Whose kids aren’t overdosing on tech during the pandemic? Zoom school, Zoom activities, Zoom get togethers, who is Zoom’ed out? We’ve always known to try to moderate tech, especially for young, developing brains, but it is harder than ever with the circumstances we’re all facing. Delaney Ruston, MD, recently published a very timely book, Parenting in the Screen Age: A Guide for Calm Conversations. She shares some of her top tips here at The Lounge to help parents navigate screens with their kids.

  1. Bring up screen time without making your child or teen defensive

My approach used to be to use a scare tactic about social media and screen time issues with teens, but teens already see so many scary headlines out there. Teens tell me all the time, “adults just don’t get it,” and thus, they, like my kids, would not engage around screen time topics. Once I learned the art of validation, productive conversations started to happen. We talked more often about the positives of our tech revolution, and from there, how to work together to ensure time off screens and healthier screen time choices.

  1. Talk through difficult issues like online social cruelty, sexting, and mental health

The research shows that 90% of teens go online to look up health-related information, such as stress and depression. And of those with depression, 90% look up depression. Yet, we know they can get information that can lead them into risky coping skills. We, parents, can no longer not talk about things like mental health. Learning what to talk about in regards to mental health and talking about healthy coping skills is paramount. One effective way to do this is for parents to talk about their feelings and how they address them. For example, a father who learns how to talk about the sadness he feels from no longer seeing people at work and how he decides to commit to once a week doing Facetime calls with a friend.

  1. Engage your child in creating boundaries around Netflix, video gaming, and social media

My husband kept saying to me early on, as we were raising kids who wanted more and more screen time is, “They just need to learn on their own.” Yet, I kept thinking, “Hmm, but their friends want them online, the tech companies want them online, and there are a thousand things they want to do online — games and video — so aren’t we setting them up for failure?” Since then, I have met many parents who had that same mindset until I start talking with them about the pulls of screens, and why that point about learning on one’s own is a valid point for many things we want our kids to master, but not so much for screen time.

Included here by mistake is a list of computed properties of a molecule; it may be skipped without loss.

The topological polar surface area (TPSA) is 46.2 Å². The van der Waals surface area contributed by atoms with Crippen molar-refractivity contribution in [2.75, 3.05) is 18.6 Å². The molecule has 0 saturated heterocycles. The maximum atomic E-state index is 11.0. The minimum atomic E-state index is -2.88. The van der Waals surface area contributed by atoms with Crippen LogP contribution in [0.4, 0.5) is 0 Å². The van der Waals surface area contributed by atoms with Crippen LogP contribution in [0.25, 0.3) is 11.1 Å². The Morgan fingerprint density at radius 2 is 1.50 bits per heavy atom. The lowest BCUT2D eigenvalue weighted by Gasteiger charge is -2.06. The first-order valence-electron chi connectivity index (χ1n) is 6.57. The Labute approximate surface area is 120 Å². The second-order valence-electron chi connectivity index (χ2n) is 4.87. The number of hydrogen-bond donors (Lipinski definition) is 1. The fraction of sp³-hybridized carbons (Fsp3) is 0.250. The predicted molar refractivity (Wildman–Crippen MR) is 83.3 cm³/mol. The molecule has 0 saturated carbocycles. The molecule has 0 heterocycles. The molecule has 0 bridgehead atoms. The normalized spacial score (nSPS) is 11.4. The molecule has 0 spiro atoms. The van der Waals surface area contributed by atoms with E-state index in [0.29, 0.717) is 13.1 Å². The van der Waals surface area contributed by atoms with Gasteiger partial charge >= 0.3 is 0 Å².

There are effective ways to work with our kids to create boundaries. One is to have everyone share a few values that are important to them. My daughter will say how important it is that she gets undistracted time with her older brother. She also talks about how she values communicating with friends over social media. As a parent, I tell my kids that I really value parenting with integrity and for me that is using science to know the best ways I can help them grow up most healthily. All the science shows that devices out of the bedroom during sleep time have a major positive impact of quality and quantity of sleep —  so my kids have had that rule. But I VALUE their input. So, we have worked to hear their input on rules determining the time devices go away at night.

  1. Have screen time limits that actually work–with less of the sneaking or arguing

A lot of the teaching to parents has been things like “Make sure you know your teens’ passwords to their social media accounts.” The reality is that once a cat and mouse dynamic gets set up, any teen that wants distance from the parents will always win that game. It is very easy to set up secondary hidden accounts.  For those kids who are just getting social media accounts, I suggest letting them know that you understand drama-type issues can happen online and that you are not there to punish them. Instead, you are there to work with them. In that dynamic, they will be more inclined to come to you if there is a problem.

Editor’s Note: Great intel as always Delaney! Check out her book, Parenting in the Screen Age: A Guide for Calm Conversations, for more info. And if you haven’t seen Screenagers, I noticed they’re offering virtual screenings during COVID-19. It’s an incredible documentary that will really make you think about screens and teens. Info here.

Also, for holidays & birthdays, check out 20 Non-Tech Gift Ideas from Delaney & team.